While the development of safety measures in cars successfully reduced the accident rate overall, the fatality rate of pedestrians is still considerably high, especially in urban environments. In 2013, 22% of all killed persons in traffic accidents in the EU were pedestrians. Furthermore the fatality rate of pedestrians has decreased by only 11% since 2010 compared to the 18% decline of all traffic participants. The majority of pedestrian fatalities in the EU (69 %) arise in urban areas. (European Commission, 2015)
Whereas driving simulators have been already for decades a valuable tool for investigations of human behavior and validation of advanced driver assistance systems (ADAS) – regarding the driver – the development of pedestrian simulators is still in the fledgling stages. These kind of pedestrian simulators are used to investigate human behavior – regarding the pedestrian – in urban traffic scenarios in a reproducible, safe and cost efficient way. They enable studies on pedestrian behavior in hazardous traffic situations (e.g. crossing scenarios). Being an indispensable tool for car manufacturers and OEMs for the investigation of vehicle-pedestrian interactions in the development process of ADAS (pedestrian detection and avoidance), the importance will even grow in the course of the appearance of autonomous and silent cars (e.g. electric vehicle).
The French research institute IFSTTAR and the German university TU München have been in this field on the cutting edge from the very beginning. Independently, they developed two different types of pedestrian simulators using different technological approaches. In 2003, the IFSTTAR has been the first research institute in the world building a full-scale pedestrian simulator in which the participants can actually walk to cross streets within a CAVE (Cave Automatic Virtual Environment). In 2014, the TU München built an HMD (Head-Mounted Display) based pedestrian simulator thanks to the technological advances made in the field of virtual reality (VR). This device has the advantages of being cheaper and portable.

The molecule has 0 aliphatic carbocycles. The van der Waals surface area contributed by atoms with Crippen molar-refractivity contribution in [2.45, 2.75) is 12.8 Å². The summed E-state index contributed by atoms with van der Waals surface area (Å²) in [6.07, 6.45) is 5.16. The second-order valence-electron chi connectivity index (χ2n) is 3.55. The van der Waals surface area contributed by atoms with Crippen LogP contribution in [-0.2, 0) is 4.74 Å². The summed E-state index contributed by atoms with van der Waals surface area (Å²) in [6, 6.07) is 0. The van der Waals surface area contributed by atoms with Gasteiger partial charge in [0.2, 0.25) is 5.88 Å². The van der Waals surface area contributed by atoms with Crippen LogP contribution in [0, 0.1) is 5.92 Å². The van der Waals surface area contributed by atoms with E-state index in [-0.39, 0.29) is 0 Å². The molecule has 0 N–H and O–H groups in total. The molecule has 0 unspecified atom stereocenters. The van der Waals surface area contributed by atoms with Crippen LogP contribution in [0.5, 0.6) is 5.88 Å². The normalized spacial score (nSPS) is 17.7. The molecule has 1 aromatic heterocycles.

Whereas other existing pedestrian simulators use locomotive devices such as walk-in-place platforms (e.g. treadmills) or joysticks to simulate the participant’s move in virtual environments, the pedestrian simulators of the two project partners support natural walk. While the participants can physically walk in both simulators, the images and sounds in the two simulators show differences that could affect pedestrians’ behavior. This project aims at answering the question on the validity of the two simulators for pedestrian safety research.
By running highly comparable experiments on both simulators, the technological impact on pedestrian behavior will be investigated and a cross-platform validation performed. Furthermore, in order to assess absolute validity, both simulators will be compared to experiments in real life under similar conditions.
Monsieur Nguyen Thong DANG (Institut Français des Sciences et Technologies des Transports, de l'Aménagement et des Réseaux)
The author of this summary is the project coordinator, who is responsible for the content of this summary. The ANR declines any responsibility as for its contents.
IFSTTAR Institut Français des Sciences et Technologies des Transports, de l'Aménagement et des Réseaux
TUM Lehrstuhl für Ergonomie an der Fakultät für Maschinenwesen der Technische Universität München
Help of the ANR 214,380 euros
Beginning and duration of the scientific project: February 2017 - 36 Months